India Continues To Baffle With Rising Steel Output And Lagging Consumption

28 October 2016

The steel industry in India continues to be a baffling box of contradictions. While Indian steelmakers are ramping up newly installed capacities and increasing output, Indian consumers remain stubbornly unmoved about consuming all that local steelmakers are making.

That India would go on a mission to increase output seemed highly unlikely even a year ago, as an influx of low-priced steel imports was seen threatening the very survival of local mills. Indeed, major Indian steelmakers blamed “cheap imports” for their losses during the financial year that ended last March.

During the fiscal year 2014-2015, India’s hot rolled coil imports surged by 82% year-on-year to 2 million metric tons, according to the Joint Plant Committee. In 2015-2016, the rush of HRC imports continued with volumes rising 69% year-on-year to 3.4 million mt.

Anguished cries from the steelmakers and their backer banks eventually produced a response in New Delhi, where the finance ministry last February introduced an ingenious scheme to render foreign steel uncompetitive in the Indian market.

The so-called Minimum Import Price (MIP) scheme unveiled on February 5 saw very high prices set on 173 steel grades, below which imports would not be allowed in the country. The MIP for HRC 3mm and above was listed as $445/mt, while prevalent import offers from China were at $305/mt FOB and Japan and South Korea were at $315-320/mt FOB.

The MIP levels, supposedly arrived at by a team of Indian mill officials and bureaucrats after considering domestic costs of production, effectively raised the price of foreign steel with the aim of dissuading exporting mills and Indian importers from even thinking about shipping their steel to India.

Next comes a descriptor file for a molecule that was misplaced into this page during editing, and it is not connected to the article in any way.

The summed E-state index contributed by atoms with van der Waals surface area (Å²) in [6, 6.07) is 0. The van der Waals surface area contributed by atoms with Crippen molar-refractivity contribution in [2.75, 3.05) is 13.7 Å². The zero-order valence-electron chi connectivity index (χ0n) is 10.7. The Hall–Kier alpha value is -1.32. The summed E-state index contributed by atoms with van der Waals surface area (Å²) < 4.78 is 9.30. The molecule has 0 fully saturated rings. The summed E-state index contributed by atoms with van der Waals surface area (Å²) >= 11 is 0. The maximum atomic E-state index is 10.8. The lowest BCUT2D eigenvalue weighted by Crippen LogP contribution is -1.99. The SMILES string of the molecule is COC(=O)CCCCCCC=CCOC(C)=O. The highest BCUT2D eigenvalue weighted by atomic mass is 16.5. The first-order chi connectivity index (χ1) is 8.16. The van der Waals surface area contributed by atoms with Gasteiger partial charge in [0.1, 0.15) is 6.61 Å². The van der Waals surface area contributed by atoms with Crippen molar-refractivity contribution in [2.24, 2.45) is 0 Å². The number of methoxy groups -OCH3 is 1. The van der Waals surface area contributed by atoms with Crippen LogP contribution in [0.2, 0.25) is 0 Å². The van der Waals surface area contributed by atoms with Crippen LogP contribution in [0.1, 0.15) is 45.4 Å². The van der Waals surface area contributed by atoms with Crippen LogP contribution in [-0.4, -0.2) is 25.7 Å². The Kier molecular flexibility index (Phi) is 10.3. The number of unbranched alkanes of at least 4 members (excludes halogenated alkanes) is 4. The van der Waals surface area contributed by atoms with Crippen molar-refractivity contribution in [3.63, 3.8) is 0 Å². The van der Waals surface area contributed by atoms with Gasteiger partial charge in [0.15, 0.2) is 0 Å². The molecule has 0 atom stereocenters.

The MIP was initially imposed for a limited period of six months until August 4, but after the Indian mills lobbied their government, the scheme’s life was extended twice – albeit applied to a reduced number of steel items – and will now lapse on December 5. HR products were among the steel grades excluded from this new list. However, following appeals made by Indian steelmakers, New Delhi ensured a further decline in HRC imports by launching an anti-dumping investigation on HR coils, sheets and plates.

On August 9, provisional anti-dumping duties were announced on imports of HR products from China, Japan, South Korea, Russia, Brazil and Indonesia for a period of six months. HRC from these countries if imported below $475/mt attracts the provisional duty.

Fear of penalties led to Indian importers shying away from foreign material. No surprise then that the latest JPC data for the April-September period shows a plunge in India’s HRC imports by 50% y-o-y to 948,660 mt. No surprise too that the removal of import competition encouraged local mills to raise domestic prices. Platts calculates that these have climbed by Rupees 5,000-6,000/mt since February.

All this would have brought local producers to a state of Nirvana had Indian steel consumers annoyingly not reduced their need for steel – regardless of origin. The country is yet to witness real growth in steel consumption so Indian mill efforts to raise prices and fill the gap vacated by foreign steel have proven largely unsuccessful.

Unluckily for Indian steelmakers, many are in the process of either commissioning newly-installed facilities or ramping them up. These had been under construction for years and delaying start-up until demand improves is apparently not an option.

India’s overall hot rolled coil output rose by 29% year-on-year to 14.6 million mt during April-September, JPC data shows. Consumption during this period remained at 6.73 million mt, while exports were only at 786,450 mt.

Indian steelmakers are counting on numerous infrastructure investments announced by New Delhi, translating to steel demand by the end of 2017.

Meanwhile, India’s potential as a rising market for steel has generated renewed interest in the country, with global steelmakers and traders displaying an eagerness to learn. The Platts Steel Markets Asia conference being held for the first time in India is creating a buzz, with more than 100 registered delegates and confirmations from eminent speakers from steel mills across the globe gathering in Mumbai in late November.


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